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Posted by on Tuesday, May 31, 2011 at 9:20pm.

How do I prove the following Identity?

sec x(sec x-cos x)=tan^2x

If there is a certain website or suggestion to help with these type of equations I would greatly appreciate it. I've been studying these for a while but still get pretty confused.

  • Trig - , Tuesday, May 31, 2011 at 10:35pm

    sec(x)*[sec(x)-cos(x)]=

    sec(x)*sec(x)-sec(x)*cos(x)

    Remark:
    sec(x)=1/cos(x)

    sec(x)*sec(x)-sec(x)*cos(x)=

    1/cos(x) * 1/cos(x) - 1/cos(x) * cos(x)=

    1/cos^2(x)-1=

    1/cos^2(x) - cos^2(x)/cos^2(x)=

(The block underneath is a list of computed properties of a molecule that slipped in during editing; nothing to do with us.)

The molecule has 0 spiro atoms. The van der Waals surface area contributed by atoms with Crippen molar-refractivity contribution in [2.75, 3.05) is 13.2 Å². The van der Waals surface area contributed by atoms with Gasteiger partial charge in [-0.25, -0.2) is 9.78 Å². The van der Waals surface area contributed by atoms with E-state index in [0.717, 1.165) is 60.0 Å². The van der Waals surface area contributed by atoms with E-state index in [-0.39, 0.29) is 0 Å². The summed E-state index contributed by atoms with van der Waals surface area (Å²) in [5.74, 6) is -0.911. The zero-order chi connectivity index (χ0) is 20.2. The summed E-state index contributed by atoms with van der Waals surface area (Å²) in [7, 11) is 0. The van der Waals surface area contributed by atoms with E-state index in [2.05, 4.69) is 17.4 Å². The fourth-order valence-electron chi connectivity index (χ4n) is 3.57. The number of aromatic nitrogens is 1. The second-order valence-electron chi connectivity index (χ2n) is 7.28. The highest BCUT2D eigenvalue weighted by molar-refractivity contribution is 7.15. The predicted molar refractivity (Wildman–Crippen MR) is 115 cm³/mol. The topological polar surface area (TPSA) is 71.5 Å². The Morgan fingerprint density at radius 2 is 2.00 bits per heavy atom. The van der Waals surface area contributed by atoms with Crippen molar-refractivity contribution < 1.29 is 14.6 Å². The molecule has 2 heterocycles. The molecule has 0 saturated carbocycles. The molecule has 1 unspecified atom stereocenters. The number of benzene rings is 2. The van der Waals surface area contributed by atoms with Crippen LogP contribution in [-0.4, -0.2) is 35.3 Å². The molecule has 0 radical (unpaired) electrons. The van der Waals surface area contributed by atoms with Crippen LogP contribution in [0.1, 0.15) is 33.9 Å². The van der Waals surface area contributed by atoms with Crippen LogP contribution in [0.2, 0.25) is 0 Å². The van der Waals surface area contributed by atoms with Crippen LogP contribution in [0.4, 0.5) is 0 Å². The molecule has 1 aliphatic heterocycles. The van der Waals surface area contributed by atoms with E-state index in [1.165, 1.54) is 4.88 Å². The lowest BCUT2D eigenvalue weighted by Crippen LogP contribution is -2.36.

1-cos^2(x)/cos^2(x)

    Remark:

    sin^2(x)+cos^2(x)=1

    sin^2(x)=1-cos^2(x)

    1-cos^2(x)/cos^2(x) = sin^2(x)/cos^2(x) = tan^2(x)

  • Trig - , Wednesday, June 1, 2011 at 7:12am

    LS = sec x(sec x-cos x)
    = (1/cosx)(1/cosx - cosx)
    = 1/cos^2x - 1
    = sec^2 - 1
    = tan^2x (by definition)
    = RS

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